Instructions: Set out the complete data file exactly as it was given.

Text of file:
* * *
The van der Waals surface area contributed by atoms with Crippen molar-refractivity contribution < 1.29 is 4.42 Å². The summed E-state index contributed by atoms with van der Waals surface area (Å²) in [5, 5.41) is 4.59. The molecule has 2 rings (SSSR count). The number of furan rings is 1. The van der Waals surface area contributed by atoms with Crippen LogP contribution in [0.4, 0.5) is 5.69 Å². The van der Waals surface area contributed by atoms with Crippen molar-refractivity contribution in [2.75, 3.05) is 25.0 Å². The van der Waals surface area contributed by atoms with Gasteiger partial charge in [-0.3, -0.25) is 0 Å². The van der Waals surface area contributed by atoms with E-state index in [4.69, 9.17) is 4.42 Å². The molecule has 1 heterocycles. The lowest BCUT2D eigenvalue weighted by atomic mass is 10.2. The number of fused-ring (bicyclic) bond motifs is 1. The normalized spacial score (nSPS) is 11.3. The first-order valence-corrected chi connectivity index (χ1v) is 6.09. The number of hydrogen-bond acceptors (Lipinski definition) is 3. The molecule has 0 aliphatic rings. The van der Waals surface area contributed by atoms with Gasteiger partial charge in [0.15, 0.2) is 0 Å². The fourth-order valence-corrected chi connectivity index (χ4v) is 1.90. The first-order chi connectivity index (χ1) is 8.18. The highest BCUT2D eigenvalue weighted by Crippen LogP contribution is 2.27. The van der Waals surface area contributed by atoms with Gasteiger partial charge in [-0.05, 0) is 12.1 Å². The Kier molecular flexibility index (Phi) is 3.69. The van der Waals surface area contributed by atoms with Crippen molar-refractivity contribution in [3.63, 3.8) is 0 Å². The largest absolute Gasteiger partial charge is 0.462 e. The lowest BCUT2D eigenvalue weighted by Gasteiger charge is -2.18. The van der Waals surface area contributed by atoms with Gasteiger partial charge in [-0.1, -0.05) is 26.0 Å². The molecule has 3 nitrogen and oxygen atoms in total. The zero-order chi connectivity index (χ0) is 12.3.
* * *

The van der Waals surface area contributed by atoms with Crippen molar-refractivity contribution < 1.29 is 4.42 Å². The summed E-state index contributed by atoms with van der Waals surface area (Å²) in [5, 5.41) is 4.59. The molecule has 2 rings (SSSR count). The number of furan rings is 1. The van der Waals surface area contributed by atoms with Crippen LogP contribution in [0.4, 0.5) is 5.69 Å². The van der Waals surface area contributed by atoms with Crippen molar-refractivity contribution in [2.75, 3.05) is 25.0 Å². The van der Waals surface area contributed by atoms with Gasteiger partial charge in [-0.3, -0.25) is 0 Å². The van der Waals surface area contributed by atoms with E-state index in [4.69, 9.17) is 4.42 Å². The molecule has 1 heterocycles. The lowest BCUT2D eigenvalue weighted by atomic mass is 10.2. The number of fused-ring (bicyclic) bond motifs is 1. The normalized spacial score (nSPS) is 11.3. The first-order valence-corrected chi connectivity index (χ1v) is 6.09. The number of hydrogen-bond acceptors (Lipinski definition) is 3. The molecule has 0 aliphatic rings. The van der Waals surface area contributed by atoms with Gasteiger partial charge in [0.15, 0.2) is 0 Å². The fourth-order valence-corrected chi connectivity index (χ4v) is 1.90. The first-order chi connectivity index (χ1) is 8.18. The highest BCUT2D eigenvalue weighted by Crippen LogP contribution is 2.27. The van der Waals surface area contributed by atoms with Gasteiger partial charge in [-0.05, 0) is 12.1 Å². The Kier molecular flexibility index (Phi) is 3.69. The van der Waals surface area contributed by atoms with Crippen molar-refractivity contribution in [3.63, 3.8) is 0 Å². The largest absolute Gasteiger partial charge is 0.462 e. The lowest BCUT2D eigenvalue weighted by Gasteiger charge is -2.18. The van der Waals surface area contributed by atoms with Gasteiger partial charge in [-0.1, -0.05) is 26.0 Å². The molecule has 3 nitrogen and oxygen atoms in total. The zero-order chi connectivity index (χ0) is 12.3.